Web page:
In February 2010, an Interdisciplinary Symposium in List/Sylt stated that “Natural processes and societal actions are inseparably interlinked in the Wadden Sea Area. These linkages incorporate the whole area: the sands, the tidal flats, the islands as well as the marshes and swamps of the hinterland”. Adaption will be one of the key words in coping with the ongoing and oncoming environmental changes, as it has been in the past. By developing and implementing innovative concepts of coastal management the symposium stated that “national and regional differences have to be taken into consideration”. The mental attitudes and positions of the region’s inhabitants as well as the different users of the coastal area are also a key factor. This as well as interdisciplinary research bringing natural and engineering sciences together with social and cultural sciences have been neglected too often in the past. Plans to tackle complex problems that face the area now and in the near future need to be communicated in an understandable way to the local populations.
Monitoring the cultural landscape
The trilateral project Lancewad (1996-2001) delivered an initial inventory of the cultural-historical elements and structures in the Wadden Sea Area and shed light on a number of cultural connections and similarities. It would be very useful if this database was made accessible on the internet, even if the data were gathered more than fifteen years ago. Moreover, it is absolutely necessary to proceed with the inventory by developing it further and elaborating it into a monitor more or less in accordance with principles formulated at the workshop “Indicative Mapping of the Maritime Heritage of the Wadden Sea” that took place in September 2012 in Husum, Germany. Whereas this project aims to focus on the three categories of drowned prehistoric landscapes, historic cultural landscapes and maritime archaeology, it is imperative to extend it to the historical landscape as a whole and its constituting cultural-historical elements. The human sciences have a considerable research backlog compared to the natural sciences. This is in part the result of the complexity of human behaviour, whereas natural sciences can count on substantial funding by multinational companies and public institutions for basic research as well as on the urgency of medical and ecological issues.
Be that as it may, a continuous GIS-monitoring of the cultural historical landscape is imperative and should rest on dedicated geological and pedological models (for the purpose of knowledge of the subsoil), on digitalizing and analysis of old and new maps as well as of compiling and modelling digital data on archaeology, historical engineering and water management, architectonics, art history of the Wadden Area, spatial structures (field systems, town and village plans and patterns), historical and contemporary land-use, as well as on contemporary, demographical and sociological data. The data should be digitally accessible for everyone on the internet.
Combining new techniques with old knowledge
Whereas new technologies are spreading rapidly across the world, old techniques and ideas are often discarded and forgotten. Sometimes even so-called new techniques can be characterized as a reinvention of the wheel. Old knowledge is knowledge too! It is therefore absolutely imperative to create and host a database. This database will contain digitized old books and maps or books and articles considered lost and forgotten on parts of – or subjects in any way relating to – the Wadden Sea Area, regardless of the language they were published in, nor the year in which they were published. Records and other documents of interest should be available digitally in due course to pool the knowledge of the Wadden Sea Area. A first start has been made with the so-called Waddenbibliotheek (Wadden Library) hosted at Tresoar, the Frisian Historical Centre in Leeuwarden.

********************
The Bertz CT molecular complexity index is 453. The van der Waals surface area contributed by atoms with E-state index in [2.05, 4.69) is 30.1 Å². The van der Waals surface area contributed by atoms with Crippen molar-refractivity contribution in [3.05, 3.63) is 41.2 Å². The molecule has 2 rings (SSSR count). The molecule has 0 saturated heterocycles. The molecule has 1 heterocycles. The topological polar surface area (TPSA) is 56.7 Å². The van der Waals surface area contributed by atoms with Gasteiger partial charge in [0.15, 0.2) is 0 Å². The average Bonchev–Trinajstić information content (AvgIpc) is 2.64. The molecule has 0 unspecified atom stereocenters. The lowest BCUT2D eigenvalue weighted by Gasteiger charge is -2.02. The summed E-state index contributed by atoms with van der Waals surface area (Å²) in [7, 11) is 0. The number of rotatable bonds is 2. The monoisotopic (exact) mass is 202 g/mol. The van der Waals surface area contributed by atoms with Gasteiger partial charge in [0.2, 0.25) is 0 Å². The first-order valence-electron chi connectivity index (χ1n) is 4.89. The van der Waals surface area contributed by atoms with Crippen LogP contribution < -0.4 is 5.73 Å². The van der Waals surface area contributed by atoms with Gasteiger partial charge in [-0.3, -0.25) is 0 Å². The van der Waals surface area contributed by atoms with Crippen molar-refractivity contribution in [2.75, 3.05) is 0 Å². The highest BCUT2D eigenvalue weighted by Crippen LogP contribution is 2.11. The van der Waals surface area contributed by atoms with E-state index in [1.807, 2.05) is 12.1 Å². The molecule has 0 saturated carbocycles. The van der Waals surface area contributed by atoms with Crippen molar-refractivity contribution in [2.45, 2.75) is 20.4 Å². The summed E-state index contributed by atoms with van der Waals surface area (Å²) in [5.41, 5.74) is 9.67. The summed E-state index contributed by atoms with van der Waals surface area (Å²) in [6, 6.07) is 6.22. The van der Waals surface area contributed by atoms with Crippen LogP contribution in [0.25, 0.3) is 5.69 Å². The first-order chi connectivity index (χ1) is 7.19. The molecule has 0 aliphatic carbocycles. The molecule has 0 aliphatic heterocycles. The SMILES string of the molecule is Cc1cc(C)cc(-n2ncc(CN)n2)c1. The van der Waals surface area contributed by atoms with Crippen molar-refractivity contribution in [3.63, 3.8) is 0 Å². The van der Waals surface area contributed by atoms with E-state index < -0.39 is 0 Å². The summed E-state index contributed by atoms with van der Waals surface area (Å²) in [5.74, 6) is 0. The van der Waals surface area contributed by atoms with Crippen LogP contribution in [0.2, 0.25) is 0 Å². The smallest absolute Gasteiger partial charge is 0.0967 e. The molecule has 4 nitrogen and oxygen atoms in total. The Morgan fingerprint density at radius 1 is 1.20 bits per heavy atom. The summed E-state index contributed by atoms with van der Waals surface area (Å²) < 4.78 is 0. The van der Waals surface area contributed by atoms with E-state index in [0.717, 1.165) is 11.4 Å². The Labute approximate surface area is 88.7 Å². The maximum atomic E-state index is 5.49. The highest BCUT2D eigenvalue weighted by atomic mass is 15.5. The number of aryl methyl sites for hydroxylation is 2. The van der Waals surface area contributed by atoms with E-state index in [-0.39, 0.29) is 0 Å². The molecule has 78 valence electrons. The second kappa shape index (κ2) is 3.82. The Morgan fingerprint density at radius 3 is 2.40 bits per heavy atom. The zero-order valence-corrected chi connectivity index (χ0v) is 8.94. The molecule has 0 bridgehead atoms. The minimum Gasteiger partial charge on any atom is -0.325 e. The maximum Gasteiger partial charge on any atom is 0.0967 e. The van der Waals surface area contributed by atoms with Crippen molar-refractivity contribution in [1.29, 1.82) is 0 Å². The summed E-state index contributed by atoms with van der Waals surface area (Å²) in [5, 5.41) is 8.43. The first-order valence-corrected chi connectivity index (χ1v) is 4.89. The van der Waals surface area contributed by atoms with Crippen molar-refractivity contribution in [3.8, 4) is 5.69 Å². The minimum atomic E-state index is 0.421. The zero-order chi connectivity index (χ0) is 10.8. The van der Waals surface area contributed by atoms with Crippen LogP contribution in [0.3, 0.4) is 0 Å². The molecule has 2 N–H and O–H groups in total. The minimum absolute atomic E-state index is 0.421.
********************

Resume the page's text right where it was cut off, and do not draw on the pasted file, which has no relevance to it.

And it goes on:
Standardization and scaling
It is necessary to monitor town and village expansions and their effect on the cultural landscape. Often agricultural developments affect the cultural heritage and landscape values as well. The still existing variety in cultural landscapes is constantly threatened by standardization and scaling of agricultural practises and buildings.
Coping with decline and exclusion
Demographic and economic decline undermine the viability of an area and are a menace to the acceptation and continuing identification of the resident population with this region to whom the cultural unity is anything but self-evident! With a growing number of often lengthy unemployed people exclusion threatens and an increasing aversion among the local population to embraces the goals of the Wadden Sea plans. Tackling these problems requires constant attention.
A related problem is the ongoing gentrification of the islands, being a real threat to both islanders and tourists. One of the consequences is a growing lack of affordable housing for the children of island-dwellers. On the other hand a longer stay on the islands has become too expensive for people on a tight budget from the adjacent northern mainland, traditionally the bulk of the public that visited the islands and cherished the Wadden Sea. Measures should be taken to mitigate the effects of these ongoing processes.
Apart from higher sea-levels and more and heavier storm surges, climate change also implies far more and much more irregular precipitation. Whereas the reinforcement of dikes barely meets resistance of the local populations, dynamic coastal management (e.g. wash-overs, opening of summer polders) meets more resistance but is gradually being accepted. More resistance is met in the low lying marshes and adjacent fenlands. Yet, here an increase of groundwater levels seems to be inevitable for the sake of buffering excess water as well as to halt irreversible subsidence of the ground. Past experiences may be helpful in the (probably inevitable) adoption of these measures.